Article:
Secret History


World's largest pyramid discovered - Lost Mayan city of Mirador

Bigger than downtown Los Angeles

It's the tallest known pyramid in the New World and possibly the biggest pyramid by volume on earth, 2.8 million cubic meters.

For years, it was mistaken for a big hill.

Amazingly, this pyramid was unknown just a few decades ago and is part of collection of ruins covering an area bigger than downtown Los Angeles.

Stories like this are a reminder to take schoolbook archeology with a grain of salt. Not only do we not know all that there is to know, it appears that people trying to get the answers aren't getting much help figuring it out.


Ancient port discovered at Hinkley Point, U.K.

© This is Cornwall
A Roman brooch or fibula, one of the artefacts found during preliminary work at Hinkley Point. Left, Rachel Bellamy and Jane Hill, from the Somerset Heritage Service, with bones, stones and pottery. Right, a piece of ornate Samian ware Roman pottery, found during the work
The remains of what might be one of the oldest ports in the Westcountry have been discovered by the largest single archaeological site-survey ever undertaken in the region.

The historic investigation covers an area of land the equivalent of 262 football pitches at the site of the proposed Hinkley Point C nuclear reactor on the Somerset coast.

Surprisingly, given the geography involved, the remains of what looks to be an ancient harbour have been found nearly a mile inland.

Historians have been able to establish that the nuclear power station is situated on what used to be an isolated headland - until Roman times a large estuarine inlet filled the shallow valley to the south.

This provided a sheltered spot where ancient people, going back 4,000 years or even longer, could moor their primitive boats and fish.

These astonishing facts were revealed yesterday at an event staged at Somerset Museum where details of an archaeological excavation and education outreach programme funded by EDF Energy and carried out by Somerset County Council (SCC) were unveiled.

Not only have archaeologists discovered what looks to be the remains of an estuarine community, they have also uncovered the first ever Saxon style 'grub hut' to be found anywhere west of the River Parrett.


Stonehenge may have been burial site for Stone Age elite, say archaeologists

© Eyebyte/Alamy
Theories of what Stonehenge was include a temple, observatory, calendar, a site for fairs or ritual feasting, or a centre for healing.
Dating cremated bone fragments of men, women and children found at site puts origin of first circle back 500 years to 3,000BC

Centuries before the first massive sarsen stone was hauled into place at Stonehenge, the world's most famous prehistoric monument may have begun life as a giant burial ground, according to a theory disclosed on Saturday.

More than 50,000 cremated bone fragments, of 63 individuals buried at Stonehenge, have been excavated and studied for the first time by a team led by archaeologist Professor Mike Parker Pearson, who has been working at the site and on nearby monuments for decades. He now believes the earliest burials long predate the monument in its current form.

The first bluestones, the smaller standing stones, were brought from Wales and placed as grave markers around 3,000BC, and it remained a giant circular graveyard for at least 200 years, with sporadic burials after that, he claims.


Stone-Age skeletons unearthed in Sahara Desert

© Mary Anne Tafuri
Archaeologists uncovered 20 Stone Age skeletons in the Sahara Desert. The burials spanned thousands of years, suggesting the place was a persistent cemetery for the local people.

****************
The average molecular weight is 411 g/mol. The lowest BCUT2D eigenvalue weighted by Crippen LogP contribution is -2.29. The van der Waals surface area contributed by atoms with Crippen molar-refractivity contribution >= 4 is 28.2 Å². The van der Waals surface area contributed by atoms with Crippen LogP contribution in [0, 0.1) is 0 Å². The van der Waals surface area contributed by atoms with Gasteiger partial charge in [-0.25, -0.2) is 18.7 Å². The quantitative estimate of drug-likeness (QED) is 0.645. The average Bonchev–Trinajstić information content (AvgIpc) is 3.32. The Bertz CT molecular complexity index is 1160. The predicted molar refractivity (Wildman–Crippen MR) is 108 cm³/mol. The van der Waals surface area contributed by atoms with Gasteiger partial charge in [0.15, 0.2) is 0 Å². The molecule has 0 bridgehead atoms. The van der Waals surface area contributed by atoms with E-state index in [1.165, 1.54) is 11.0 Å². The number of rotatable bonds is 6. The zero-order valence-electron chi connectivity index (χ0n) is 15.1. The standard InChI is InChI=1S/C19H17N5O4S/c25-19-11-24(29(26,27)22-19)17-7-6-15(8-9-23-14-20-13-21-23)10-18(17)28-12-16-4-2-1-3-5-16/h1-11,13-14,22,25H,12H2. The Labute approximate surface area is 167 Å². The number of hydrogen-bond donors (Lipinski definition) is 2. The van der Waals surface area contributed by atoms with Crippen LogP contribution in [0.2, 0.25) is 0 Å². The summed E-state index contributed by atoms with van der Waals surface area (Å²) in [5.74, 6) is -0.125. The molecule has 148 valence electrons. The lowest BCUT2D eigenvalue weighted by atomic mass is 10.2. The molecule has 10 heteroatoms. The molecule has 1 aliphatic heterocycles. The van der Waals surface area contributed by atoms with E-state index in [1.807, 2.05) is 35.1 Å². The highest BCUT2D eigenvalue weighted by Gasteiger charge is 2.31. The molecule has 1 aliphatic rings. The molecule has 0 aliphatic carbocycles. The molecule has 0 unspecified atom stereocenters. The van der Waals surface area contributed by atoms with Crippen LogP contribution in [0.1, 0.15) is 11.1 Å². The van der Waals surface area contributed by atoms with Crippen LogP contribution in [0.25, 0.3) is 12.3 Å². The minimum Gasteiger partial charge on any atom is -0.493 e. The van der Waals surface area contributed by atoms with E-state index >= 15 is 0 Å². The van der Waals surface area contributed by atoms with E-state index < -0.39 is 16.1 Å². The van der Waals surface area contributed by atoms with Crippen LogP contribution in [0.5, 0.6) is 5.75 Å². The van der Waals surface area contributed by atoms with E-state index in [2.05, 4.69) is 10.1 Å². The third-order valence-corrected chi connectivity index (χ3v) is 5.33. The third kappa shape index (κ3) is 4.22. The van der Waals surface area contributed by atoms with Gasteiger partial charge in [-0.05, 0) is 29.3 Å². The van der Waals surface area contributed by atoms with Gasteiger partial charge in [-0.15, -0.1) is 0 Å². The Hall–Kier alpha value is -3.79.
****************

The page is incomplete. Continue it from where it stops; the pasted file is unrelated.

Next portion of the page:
Archaeologists have uncovered 20 Stone-Age skeletons in and around a rock shelter in Libya's Sahara desert, according to a new study.

The skeletons date between 8,000 and 4,200 years ago, meaning the burial place was used for millennia.

"It must have been a place of memory," said study co-author Mary Anne Tafuri, an archaeologist at the University of Cambridge. "People throughout time have kept it, and they have buried their people, over and over, generation after generation."

About 15 women and children were buried in the rock shelter, while five men and juveniles were buried under giant stone heaps called tumuli outside the shelter during a later period, when the region turned to desert.

The findings, which are detailed in the March issue of the Journal of Anthropological Archaeology, suggest the culture changed with the climate.


Human ancestors were fashion conscious

© Marian Vanhaeren
Keeping up with fashions. A close examination of shell beads from Blombos Cave (left) suggests that ancient humans there started off with one style of jewelry (bottom) and then shifted to another (middle) over the course of 3000 years.
The 2013 Academy Awards were, as always, as much about making appearances as about making films, as red carpet watchers noted fashion trends and faux pas. Both Jessica Chastain and Naomi Watts wore Armani, although fortunately not the same dress. And Best Supporting Actress Anne Hathaway switched from Valentino to a controversial pale pink Prada at the last minute because her original dress looked too much like someone else's. Of course, no actress would be caught dead wearing the same style 2 years in a row. A new study of ancient beaded jewelry from a South African cave finds that ancient humans were no different, avoiding outdated styles as early as 75,000 years ago.

Personal ornaments, often in the form of beads worn as necklaces or bracelets, are considered by archaeologists as a key sign of sophisticated symbolic behavior, communicating either membership in a group or individual identity. Such ornaments are ubiquitous in so-called Upper Paleolithic sites in Europe beginning about 40,000 years ago, where they were made from many different materials - animal and human teeth, bone and ivory, stone, and mollusk shells - and often varied widely among regions and sites.